Once again he courted Log Cabin for an endorsement, and once again he got it. That October he met with members of the group's board of governors, where they asked him about his positions on LGBT issues. David Rogers, who served as president of Mass. Log Cabin in 2003, was present at that meeting. He said members were satisfied with Romney's replies about funding for HIV/AIDS programs and Safe Schools programs for LGBT youth, although he said he does not remember the specific positions on those issues that Romney took during that meeting. On the issue of same-sex marriage Rogers said Romney explained that he opposed it, but his answer led Rogers and others to believe that Romney might change his mind over time.
"He said [same-sex marriage] wasn't popular at this time... So I think his answer on marriage led many of us to believe it was possible, but not at this time," said Smith. He said the group did not discuss civil unions, gay parenting, or a constitutional amendment to ban same-sex marriage with Romney during the meeting.
After Romney won the election, his first days in office gave some in the LGBT community hope that Romney might model himself after Weld in his approach to LGBT issues. At his Jan. 3, 2002 inaugural speech, Romney expressed the importance of defending civil rights "regardless of gender, sexual orientation, or race."
Romney also continued Weld's tradition of appointing openly gay people to key positions in his administration. One of his first cabinet appointments was Daniel Grabauskas, who Romney chose to serve in his cabinet as secretary of the Executive Office of Transportation and Construction.
The new governor's transition team also included several openly gay people, including Grabauskas, former lieutenant governor candidate and current president of the national Log Cabin Republicans Patrick Guerriero, and former Mass. Log Cabin president Mark Goshko.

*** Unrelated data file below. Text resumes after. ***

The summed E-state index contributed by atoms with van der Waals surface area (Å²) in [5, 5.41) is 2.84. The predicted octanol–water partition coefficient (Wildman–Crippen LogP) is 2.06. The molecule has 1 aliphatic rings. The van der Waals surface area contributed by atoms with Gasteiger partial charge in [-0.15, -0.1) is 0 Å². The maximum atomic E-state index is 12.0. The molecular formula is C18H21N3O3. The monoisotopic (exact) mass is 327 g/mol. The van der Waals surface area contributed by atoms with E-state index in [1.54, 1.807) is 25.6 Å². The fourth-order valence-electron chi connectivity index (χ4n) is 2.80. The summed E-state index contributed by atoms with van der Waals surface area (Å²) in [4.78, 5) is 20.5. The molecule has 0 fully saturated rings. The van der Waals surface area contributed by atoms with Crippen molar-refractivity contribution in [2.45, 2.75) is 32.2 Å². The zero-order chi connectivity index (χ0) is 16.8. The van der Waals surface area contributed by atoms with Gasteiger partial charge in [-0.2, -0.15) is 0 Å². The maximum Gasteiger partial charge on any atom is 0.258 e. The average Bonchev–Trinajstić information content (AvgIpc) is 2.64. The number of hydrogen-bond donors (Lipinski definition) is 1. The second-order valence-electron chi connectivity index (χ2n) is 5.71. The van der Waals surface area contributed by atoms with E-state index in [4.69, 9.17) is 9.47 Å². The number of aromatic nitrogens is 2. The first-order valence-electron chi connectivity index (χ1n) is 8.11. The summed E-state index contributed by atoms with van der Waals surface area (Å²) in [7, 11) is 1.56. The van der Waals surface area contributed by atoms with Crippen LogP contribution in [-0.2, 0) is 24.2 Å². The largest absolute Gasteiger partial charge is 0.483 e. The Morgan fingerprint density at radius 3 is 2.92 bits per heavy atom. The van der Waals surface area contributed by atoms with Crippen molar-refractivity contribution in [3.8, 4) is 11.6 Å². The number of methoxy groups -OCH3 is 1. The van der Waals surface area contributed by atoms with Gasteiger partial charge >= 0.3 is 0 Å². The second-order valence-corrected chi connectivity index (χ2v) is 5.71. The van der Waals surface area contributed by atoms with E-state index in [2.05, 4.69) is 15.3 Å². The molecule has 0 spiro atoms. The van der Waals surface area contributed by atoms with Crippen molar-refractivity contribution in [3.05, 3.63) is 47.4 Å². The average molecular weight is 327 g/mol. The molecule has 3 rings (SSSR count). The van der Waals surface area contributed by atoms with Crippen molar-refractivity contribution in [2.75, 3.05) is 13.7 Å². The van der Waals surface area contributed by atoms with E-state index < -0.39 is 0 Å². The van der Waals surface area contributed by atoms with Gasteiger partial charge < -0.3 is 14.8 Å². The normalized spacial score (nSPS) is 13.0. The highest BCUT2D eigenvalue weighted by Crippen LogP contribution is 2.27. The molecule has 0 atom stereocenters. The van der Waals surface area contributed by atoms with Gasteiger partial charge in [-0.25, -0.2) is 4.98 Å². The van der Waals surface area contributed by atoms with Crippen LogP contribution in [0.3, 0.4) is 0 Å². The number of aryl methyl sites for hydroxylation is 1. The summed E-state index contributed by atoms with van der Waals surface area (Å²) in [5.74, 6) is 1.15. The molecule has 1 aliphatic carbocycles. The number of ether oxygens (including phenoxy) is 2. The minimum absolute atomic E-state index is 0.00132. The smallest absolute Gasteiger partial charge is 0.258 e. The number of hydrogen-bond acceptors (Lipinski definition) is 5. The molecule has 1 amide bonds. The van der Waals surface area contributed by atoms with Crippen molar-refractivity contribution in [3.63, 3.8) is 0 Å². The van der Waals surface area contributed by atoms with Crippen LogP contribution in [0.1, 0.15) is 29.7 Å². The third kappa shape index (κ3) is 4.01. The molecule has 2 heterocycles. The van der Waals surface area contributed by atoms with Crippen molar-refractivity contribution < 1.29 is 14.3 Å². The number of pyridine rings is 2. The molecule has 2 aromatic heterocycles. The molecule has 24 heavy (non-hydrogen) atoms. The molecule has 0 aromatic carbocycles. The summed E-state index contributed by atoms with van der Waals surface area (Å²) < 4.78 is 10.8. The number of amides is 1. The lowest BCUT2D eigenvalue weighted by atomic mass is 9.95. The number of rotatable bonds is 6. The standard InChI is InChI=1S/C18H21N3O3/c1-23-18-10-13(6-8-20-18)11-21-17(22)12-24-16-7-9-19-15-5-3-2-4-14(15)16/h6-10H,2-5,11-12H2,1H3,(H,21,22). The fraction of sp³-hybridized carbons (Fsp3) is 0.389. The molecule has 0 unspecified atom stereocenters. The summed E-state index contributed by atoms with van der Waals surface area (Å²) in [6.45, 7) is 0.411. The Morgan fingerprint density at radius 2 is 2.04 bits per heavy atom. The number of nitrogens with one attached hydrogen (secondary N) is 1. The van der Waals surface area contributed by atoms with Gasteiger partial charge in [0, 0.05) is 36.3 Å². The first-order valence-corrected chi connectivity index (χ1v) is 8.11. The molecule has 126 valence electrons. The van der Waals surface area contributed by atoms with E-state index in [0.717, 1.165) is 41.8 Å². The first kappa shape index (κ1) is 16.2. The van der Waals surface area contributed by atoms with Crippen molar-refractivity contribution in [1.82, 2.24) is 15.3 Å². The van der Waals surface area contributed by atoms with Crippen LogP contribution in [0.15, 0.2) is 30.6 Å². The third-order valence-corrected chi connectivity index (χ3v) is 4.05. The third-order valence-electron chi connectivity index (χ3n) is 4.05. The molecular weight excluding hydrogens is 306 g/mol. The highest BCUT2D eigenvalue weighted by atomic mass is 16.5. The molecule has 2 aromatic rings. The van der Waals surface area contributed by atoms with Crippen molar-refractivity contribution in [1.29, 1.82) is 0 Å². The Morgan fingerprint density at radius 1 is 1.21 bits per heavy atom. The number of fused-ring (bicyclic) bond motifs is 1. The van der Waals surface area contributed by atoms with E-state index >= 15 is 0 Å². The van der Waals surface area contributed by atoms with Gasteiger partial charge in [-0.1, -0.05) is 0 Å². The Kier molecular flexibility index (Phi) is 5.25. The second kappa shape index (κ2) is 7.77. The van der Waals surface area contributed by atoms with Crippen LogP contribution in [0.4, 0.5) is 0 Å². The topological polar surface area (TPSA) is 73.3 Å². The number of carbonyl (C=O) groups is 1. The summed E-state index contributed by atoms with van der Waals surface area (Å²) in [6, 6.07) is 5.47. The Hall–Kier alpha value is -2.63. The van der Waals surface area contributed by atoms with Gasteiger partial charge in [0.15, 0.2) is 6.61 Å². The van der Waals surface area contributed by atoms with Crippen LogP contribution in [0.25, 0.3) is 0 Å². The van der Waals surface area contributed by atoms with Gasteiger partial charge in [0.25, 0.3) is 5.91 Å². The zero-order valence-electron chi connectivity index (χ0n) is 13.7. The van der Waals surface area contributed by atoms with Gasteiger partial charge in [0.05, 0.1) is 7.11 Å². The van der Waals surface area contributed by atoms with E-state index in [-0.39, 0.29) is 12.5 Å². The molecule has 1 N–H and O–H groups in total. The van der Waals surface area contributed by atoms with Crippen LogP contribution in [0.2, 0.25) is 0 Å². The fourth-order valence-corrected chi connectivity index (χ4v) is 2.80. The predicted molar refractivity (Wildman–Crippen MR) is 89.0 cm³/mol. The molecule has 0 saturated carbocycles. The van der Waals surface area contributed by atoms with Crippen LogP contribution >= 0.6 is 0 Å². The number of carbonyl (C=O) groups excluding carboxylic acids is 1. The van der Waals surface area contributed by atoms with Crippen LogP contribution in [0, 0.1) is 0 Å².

Other gay Romney appointees include John Wagner, commissioner of the state welfare department, Mitchell Adams, executive director of the Massachusetts Technology Collaborative, and Jonathan Spampinato, a member of Romney's Diversity and Equal Opportunity Council. Two out lesbian appointees were fired by the governor shortly after getting legally married to their same-sex partners: Ardith Wieworka, former commissioner of Child Care Services, who was let go last summer, and Katherine Abbott, former commissioner of the Department of Conservation and Recreation, who was asked to resign last month after her department was blamed for not adequately clearing sidewalks along the VFW Parkway in West Roxbury where four high school students were hit by a pick-up truck after. Wieworka has since alleged that she was fired for marrying her same-sex partner. Abbott has refused to comment publicly on her firing.
Even after he came out in support of state and federal constitutional amendments to ban same-sex marriage, Romney took some actions that could be labeled pro-gay. He offered political and financial support to two openly gay Republican candidates for state representative in 2004, Richard Babson in the Eighth Suffolk District and Michael Motzkin of the Ninth Essex District, who both lost. Both candidates were promoted as part of the Romney Reform Team.
More recently Romney proposed allocating $250,000 for the Governor's Commission on Gay and Lesbian Youth for fiscal year 2006, twice what he proposed for FY05. The Legislature ultimately funded the commission at $250,000 for FY05, so Romney's proposal for next year amounts to level funding, and the proposal is still a far cry from $1.6 million the commission received in the mid-'90s before the state budget crisis. Yet as commission co-chair Kathleen Henry said, Romney could just as easily have dissolved the program.
"We serve completely at the will of the governor," said Henry. She also said Romney issued an official commendation to recognize last year's 10th annual Gay/Straight Youth Pride Day on May 15.
All of which hardly sounds like the record of the man who's been courting red state America with anti-gay rhetoric.